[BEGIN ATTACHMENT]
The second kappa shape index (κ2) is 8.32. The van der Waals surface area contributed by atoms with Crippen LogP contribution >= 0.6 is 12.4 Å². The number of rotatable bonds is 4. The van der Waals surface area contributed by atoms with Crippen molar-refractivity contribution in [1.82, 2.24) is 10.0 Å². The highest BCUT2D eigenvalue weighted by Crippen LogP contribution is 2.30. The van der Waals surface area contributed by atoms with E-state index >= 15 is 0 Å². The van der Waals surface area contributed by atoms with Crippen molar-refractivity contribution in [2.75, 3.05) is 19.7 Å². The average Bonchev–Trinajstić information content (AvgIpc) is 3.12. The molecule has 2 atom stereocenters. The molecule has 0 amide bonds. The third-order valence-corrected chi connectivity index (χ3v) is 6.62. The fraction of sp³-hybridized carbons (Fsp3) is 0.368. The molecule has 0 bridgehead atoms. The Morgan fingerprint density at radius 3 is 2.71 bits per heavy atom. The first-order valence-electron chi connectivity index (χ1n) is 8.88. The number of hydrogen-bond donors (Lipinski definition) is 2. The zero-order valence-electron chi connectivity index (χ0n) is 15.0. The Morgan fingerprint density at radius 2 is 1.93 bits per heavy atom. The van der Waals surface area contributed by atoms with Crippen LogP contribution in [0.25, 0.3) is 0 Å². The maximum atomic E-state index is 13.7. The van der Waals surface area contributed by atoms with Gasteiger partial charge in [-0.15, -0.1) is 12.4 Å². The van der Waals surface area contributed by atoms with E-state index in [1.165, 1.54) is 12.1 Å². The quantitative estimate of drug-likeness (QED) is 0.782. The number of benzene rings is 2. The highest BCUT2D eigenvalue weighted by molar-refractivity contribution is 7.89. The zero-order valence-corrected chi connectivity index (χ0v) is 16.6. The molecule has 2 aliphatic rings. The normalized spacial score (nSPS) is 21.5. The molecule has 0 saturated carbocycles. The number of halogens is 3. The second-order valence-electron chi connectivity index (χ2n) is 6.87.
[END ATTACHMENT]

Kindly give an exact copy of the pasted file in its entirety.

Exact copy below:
The second kappa shape index (κ2) is 8.32. The van der Waals surface area contributed by atoms with Crippen LogP contribution >= 0.6 is 12.4 Å². The number of rotatable bonds is 4. The van der Waals surface area contributed by atoms with Crippen molar-refractivity contribution in [1.82, 2.24) is 10.0 Å². The highest BCUT2D eigenvalue weighted by Crippen LogP contribution is 2.30. The van der Waals surface area contributed by atoms with E-state index >= 15 is 0 Å². The van der Waals surface area contributed by atoms with Crippen molar-refractivity contribution in [2.75, 3.05) is 19.7 Å². The average Bonchev–Trinajstić information content (AvgIpc) is 3.12. The molecule has 2 atom stereocenters. The molecule has 0 amide bonds. The third-order valence-corrected chi connectivity index (χ3v) is 6.62. The fraction of sp³-hybridized carbons (Fsp3) is 0.368. The molecule has 0 bridgehead atoms. The Morgan fingerprint density at radius 3 is 2.71 bits per heavy atom. The first-order valence-electron chi connectivity index (χ1n) is 8.88. The number of hydrogen-bond donors (Lipinski definition) is 2. The zero-order valence-electron chi connectivity index (χ0n) is 15.0. The Morgan fingerprint density at radius 2 is 1.93 bits per heavy atom. The van der Waals surface area contributed by atoms with Crippen LogP contribution in [0.25, 0.3) is 0 Å². The maximum atomic E-state index is 13.7. The van der Waals surface area contributed by atoms with Gasteiger partial charge in [-0.15, -0.1) is 12.4 Å². The van der Waals surface area contributed by atoms with E-state index in [1.165, 1.54) is 12.1 Å². The quantitative estimate of drug-likeness (QED) is 0.782. The number of benzene rings is 2. The highest BCUT2D eigenvalue weighted by molar-refractivity contribution is 7.89. The zero-order valence-corrected chi connectivity index (χ0v) is 16.6. The molecule has 2 aliphatic rings. The normalized spacial score (nSPS) is 21.5. The molecule has 0 saturated carbocycles. The number of halogens is 3. The second-order valence-electron chi connectivity index (χ2n) is 6.87.